From an update from Peter Hand about our friends Joe and Nancy Marciano~wonderful people-thank you for everything!
Recent WCS releases include:
Transcendence” Benito Gonzalez, Gerry Gibbs, Essiet Okon Essiet
“92 Years Young: Jammin’ at the Gibbs House” Terry Gibbs
“Steppin’ Up” The Eric Hargett Trio featuring Joey DeFrancesco and Gerry Gibbs
“Thrasher Dream Trio Live in Studio” Gerry Gibbs, Ron Carter, Kenny Barron + guests
News- Systems Two Recording Studios Closed
As some of you may know, there’s been an unexpected development at Systems Two. It won’t affect the quality of the finished album, but it will take somewhat longer than expected to be completed.
A few weeks ago, Systems Two owners Joe and Nancy Marciano broke the news that after 44 years they were retiring and going out of business. Buyers had been approaching them to sell the studio building in an increasingly gentrified, “hot” area of Brooklyn. Although the recording business was something they loved dearly, Nancy and Joe decided it was the right thing to do at the right time.
However, following the recording sessions, the mixing and mastering of my album was not yet completed when the studio ceased operation. The good news is that Mike Marciano is not retiring, and he will continue with current and new projects.
Systems Two has been one of the most renowned studios for hundreds of jazz and classical artists, and Mike Marciano is recognized as one of the best in the business. With Systems Two closing, he’s arranged to work as an independent engineer at Samurai Studios in Astoria, Queens. He’s also relocated all the equipment from the Systems Two “B” control room to his home on Long Island, creating a replica of the mixing/editing/mastering studio…
For more info visit http://wbgo.org/post/systems-two-recording-prolific-and-pivotal-studio-brooklyn-quietly-closes-its-doors#stream/0
Sign the petition here to have the Williamsburg bridge renamed the Sonny Rollins bridge here
Support renaming the Williamsburg Bridge as the Sonny Rollins Williamsburg Bridge in honor of an outstanding New Yorker, the jazz legend Sonny Rollins, who practiced daily on the Williamsburg Bridge from the summer of 1959 to the fall of 1961. At that time, Mr. Rollins was living at 400 Grand Street on Manhattan’s Lower East Side, and through reflection and discipline, adjusted his path and purpose, becoming a model of self-determination and resilience for all New Yorkers.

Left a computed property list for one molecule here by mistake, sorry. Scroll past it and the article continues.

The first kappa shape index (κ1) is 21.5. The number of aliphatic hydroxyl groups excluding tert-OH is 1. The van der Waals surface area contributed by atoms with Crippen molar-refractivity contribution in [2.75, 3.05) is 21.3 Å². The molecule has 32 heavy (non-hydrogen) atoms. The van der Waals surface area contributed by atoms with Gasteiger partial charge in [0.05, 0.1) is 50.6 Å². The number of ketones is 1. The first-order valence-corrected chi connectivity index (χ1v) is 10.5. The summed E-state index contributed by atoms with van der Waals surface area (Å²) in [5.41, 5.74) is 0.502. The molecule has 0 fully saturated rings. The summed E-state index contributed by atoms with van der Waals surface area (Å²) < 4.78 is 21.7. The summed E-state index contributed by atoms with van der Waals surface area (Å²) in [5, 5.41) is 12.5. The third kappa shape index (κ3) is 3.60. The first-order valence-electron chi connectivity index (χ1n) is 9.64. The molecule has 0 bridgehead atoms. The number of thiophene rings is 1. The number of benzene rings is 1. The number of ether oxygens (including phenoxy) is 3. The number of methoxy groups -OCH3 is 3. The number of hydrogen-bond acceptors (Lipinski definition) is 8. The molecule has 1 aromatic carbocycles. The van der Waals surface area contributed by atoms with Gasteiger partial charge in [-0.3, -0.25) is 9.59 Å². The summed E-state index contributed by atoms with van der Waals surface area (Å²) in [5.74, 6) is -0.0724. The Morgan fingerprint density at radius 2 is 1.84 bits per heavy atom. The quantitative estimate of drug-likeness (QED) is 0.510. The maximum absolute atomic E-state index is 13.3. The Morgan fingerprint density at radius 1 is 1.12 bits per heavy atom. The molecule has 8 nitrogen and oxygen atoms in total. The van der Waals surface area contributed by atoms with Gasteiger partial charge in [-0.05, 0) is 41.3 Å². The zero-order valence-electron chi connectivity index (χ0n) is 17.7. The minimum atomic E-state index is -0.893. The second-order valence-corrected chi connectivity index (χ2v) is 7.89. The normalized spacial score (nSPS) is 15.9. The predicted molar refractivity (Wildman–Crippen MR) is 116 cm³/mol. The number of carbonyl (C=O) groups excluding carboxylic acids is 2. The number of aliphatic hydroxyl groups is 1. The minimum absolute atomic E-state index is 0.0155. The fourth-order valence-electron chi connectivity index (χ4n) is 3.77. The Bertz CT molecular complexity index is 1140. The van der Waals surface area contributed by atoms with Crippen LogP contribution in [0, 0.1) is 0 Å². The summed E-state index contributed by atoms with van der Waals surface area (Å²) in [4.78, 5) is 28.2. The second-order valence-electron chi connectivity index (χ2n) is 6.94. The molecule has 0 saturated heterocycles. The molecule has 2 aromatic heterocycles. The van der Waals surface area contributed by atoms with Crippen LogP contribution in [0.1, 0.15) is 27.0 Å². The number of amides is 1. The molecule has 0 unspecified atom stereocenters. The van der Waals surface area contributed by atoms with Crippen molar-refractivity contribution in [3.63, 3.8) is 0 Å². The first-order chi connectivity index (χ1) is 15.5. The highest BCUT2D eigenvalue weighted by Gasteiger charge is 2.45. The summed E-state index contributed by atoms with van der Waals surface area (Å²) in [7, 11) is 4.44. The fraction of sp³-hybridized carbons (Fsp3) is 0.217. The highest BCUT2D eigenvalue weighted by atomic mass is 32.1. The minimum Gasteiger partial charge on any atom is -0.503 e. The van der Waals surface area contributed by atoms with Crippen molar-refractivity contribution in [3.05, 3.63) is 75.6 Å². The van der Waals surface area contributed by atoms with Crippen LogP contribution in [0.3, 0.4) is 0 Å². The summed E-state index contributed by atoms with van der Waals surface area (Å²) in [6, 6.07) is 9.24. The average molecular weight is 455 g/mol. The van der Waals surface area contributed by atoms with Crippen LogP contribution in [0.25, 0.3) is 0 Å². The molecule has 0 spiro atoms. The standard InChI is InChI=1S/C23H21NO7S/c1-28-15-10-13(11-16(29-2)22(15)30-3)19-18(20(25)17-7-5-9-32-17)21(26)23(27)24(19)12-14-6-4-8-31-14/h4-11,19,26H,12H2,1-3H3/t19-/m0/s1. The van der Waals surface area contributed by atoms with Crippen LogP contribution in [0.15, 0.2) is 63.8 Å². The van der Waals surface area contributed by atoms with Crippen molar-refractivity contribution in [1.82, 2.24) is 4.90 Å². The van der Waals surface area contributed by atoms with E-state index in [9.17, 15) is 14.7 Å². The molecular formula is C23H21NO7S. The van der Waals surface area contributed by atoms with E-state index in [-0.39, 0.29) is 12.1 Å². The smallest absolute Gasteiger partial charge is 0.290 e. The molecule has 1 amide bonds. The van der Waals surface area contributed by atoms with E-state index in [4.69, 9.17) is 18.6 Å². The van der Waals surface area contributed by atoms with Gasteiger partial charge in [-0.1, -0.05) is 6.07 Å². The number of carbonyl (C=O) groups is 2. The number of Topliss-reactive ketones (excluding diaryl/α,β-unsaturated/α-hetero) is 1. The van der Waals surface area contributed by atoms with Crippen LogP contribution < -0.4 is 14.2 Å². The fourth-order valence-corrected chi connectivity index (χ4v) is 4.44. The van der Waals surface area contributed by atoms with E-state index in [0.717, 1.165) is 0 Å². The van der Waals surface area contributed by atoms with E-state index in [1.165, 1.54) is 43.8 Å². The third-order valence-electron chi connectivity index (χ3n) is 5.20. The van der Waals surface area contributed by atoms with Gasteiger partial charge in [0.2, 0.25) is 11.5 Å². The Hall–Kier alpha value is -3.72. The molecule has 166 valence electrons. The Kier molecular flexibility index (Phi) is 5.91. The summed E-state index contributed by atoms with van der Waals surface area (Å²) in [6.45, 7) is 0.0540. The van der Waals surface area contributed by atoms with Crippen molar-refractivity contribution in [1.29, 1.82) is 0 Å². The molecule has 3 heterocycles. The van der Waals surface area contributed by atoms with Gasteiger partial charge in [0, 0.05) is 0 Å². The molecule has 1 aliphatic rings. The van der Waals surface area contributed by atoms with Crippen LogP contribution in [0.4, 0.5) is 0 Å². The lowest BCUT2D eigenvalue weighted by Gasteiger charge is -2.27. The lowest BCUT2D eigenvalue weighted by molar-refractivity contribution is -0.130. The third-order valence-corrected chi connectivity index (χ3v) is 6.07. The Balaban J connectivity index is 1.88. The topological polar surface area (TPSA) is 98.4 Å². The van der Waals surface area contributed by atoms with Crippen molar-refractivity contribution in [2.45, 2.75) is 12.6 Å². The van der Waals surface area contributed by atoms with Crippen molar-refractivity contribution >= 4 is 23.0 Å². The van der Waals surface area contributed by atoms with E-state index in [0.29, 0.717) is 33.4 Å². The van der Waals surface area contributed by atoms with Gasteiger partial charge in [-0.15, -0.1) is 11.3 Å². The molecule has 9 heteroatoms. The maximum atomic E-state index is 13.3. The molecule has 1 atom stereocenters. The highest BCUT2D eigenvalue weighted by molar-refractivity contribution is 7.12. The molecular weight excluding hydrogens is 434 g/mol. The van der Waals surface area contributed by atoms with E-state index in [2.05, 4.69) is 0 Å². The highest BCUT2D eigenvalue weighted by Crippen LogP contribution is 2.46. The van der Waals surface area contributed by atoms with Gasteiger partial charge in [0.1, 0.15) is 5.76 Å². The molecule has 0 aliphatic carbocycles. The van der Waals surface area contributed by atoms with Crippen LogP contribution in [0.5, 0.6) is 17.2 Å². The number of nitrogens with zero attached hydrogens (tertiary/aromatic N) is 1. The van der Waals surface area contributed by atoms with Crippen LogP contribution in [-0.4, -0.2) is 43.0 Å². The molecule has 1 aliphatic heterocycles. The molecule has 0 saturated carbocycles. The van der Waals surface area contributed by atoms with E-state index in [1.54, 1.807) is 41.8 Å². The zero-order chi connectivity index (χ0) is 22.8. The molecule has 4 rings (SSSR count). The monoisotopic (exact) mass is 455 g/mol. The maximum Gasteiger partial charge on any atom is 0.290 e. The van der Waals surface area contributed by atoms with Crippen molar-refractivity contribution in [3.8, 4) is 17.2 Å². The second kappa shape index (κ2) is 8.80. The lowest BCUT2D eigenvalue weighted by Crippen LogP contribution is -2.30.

About the Williamsburg Bridge:
The Williamsburg Bridge is one of the major crossings of the East River, carrying approximately 140,000 motorists, 92,000 transit riders, 600 cyclists, and 500 pedestrians daily between the boroughs of Manhattan and Brooklyn, and serving some of the busiest arteries in New York City. Currently, the bridge carries four two-lane vehicular roadways, a south roadway (inner and outer) and north roadway (inner and outer), with two rapid transit tracks (J, M, and Z subway lines) in between. A walkway and a bikeway also run across the bridge.
About Sonny Rollins:
Sonny Rollins is a jazz tenor saxophonist, composer, and bandleader who has been making music for over six decades. Born in Harlem in 1930, Mr. Rollins is a musical pioneer who has helped jazz bridge the different eras of bebop, hard bop, fusion, free jazz, avant-garde, and post bop. He is considered by many to be the greatest improviser to have ever lived. Rollins is currently 87 years and a living legend from the golden age of jazz.
About the Sonny Rollins Bridge Project:
The Sonny Rollins Bridge Project seeks to rename the Williamsburg Bridge to commemorate Rollins’ musical sabbatical there from 1959-1961. The project was begun in March 2016 and the effort has received news coverage around the world, including publications in Brazil, France, Germany, the Netherlands, Slovakia, Spain, Sweden, and the United Kingdom. The project is working closely with New York City and State representatives to introduce legislation to officially rename the bridge to the Sonny Rollins Williamsburg Bridge.